|SUBJECT:||M.S. Thesis Presentation|
|TIME:||Monday, April 25, 2011, 12:30 p.m.|
|PLACE:||Love Building, 210|
|TITLE:||Carbon Based Nanomaterials as Transparent Conductive Electrodes|
|COMMITTEE:||Dr. Samuel Graham, Chair (ME)
Dr. Kyriaki Kalaitzidou (ME)
Dr. Baratunde Cola (ME)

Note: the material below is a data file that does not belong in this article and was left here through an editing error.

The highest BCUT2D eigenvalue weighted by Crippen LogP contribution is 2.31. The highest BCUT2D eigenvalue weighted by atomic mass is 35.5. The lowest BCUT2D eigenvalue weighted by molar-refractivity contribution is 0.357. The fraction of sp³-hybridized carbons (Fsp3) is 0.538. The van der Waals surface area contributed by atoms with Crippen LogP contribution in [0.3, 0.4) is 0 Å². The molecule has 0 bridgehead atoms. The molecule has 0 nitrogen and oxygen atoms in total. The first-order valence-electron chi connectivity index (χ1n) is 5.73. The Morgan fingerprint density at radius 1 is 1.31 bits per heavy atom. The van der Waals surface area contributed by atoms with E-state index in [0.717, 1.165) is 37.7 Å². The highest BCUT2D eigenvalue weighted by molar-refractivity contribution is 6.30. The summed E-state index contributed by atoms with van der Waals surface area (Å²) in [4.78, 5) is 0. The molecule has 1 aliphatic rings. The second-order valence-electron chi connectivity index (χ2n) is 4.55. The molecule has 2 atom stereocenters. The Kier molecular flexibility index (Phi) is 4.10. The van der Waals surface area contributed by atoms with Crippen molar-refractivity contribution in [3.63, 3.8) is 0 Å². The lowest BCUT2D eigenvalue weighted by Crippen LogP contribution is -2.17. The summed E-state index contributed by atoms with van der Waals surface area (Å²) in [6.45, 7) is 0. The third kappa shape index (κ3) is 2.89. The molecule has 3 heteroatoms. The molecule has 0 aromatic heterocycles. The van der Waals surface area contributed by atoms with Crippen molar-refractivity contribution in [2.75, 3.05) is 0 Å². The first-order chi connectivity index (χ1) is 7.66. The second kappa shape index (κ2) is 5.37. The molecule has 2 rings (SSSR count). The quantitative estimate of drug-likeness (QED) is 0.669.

Optically transparent carbon based nanomaterials including graphene and carbon nanotubes(CNTs) are promising candidates as transparent conductive electrodes due to their high electrical conductivity coupled with high optical transparency, can be flexed several times with minimal deterioration in their electronic properties, and do not require costly high vacuum processing conditions. CNTs are easily solution processed through the use of surfactants sodium dodecyl sulfate(SDS) and sodium cholate(SC). Allowing CNTs to be deposited onto transparent substrates through vacuum filtration, ultrasonic spray coating, dip coating, spin coating, and inkjet printing. However, surfactants are electrically insulating, limit chemical doping, and increase optical absorption thereby decreasing overall performance of electrodes. Surfactants can be removed through nitric acid treatment and annealing in an inert environment (e.g. argon). In this thesis, the impact of surfactant removal on electrode performance was investigated. Nitric acid treatment has been shown to p-dope CNTs and remove the surfactant SDS. However, nitric acid p-doping is naturally dedoped with exposure to air, does not completely remove the surfactant SC, and has been shown to damage CNTs by creating defect sites. Annealing at temperatures up to 1000°C is advantageous in that it removes insulating surfactants. However, annealing may also remove surface functional groups that dope CNTs. Therefore, there are competing effects when annealing CNT electrodes. The impacts on electrode performance were investigated through the use of conductive-tip atomic force microscopy, sheet resistance, and transmittance measurements. In this thesis, the potential of graphene CNT composite electrodes as high performing transparent electrodes was investigated. As-made and annealed graphene oxide CNT composites electrodes were studied. Finally, a chemical vapor deposition grown graphene CNT composite electrode was also studied.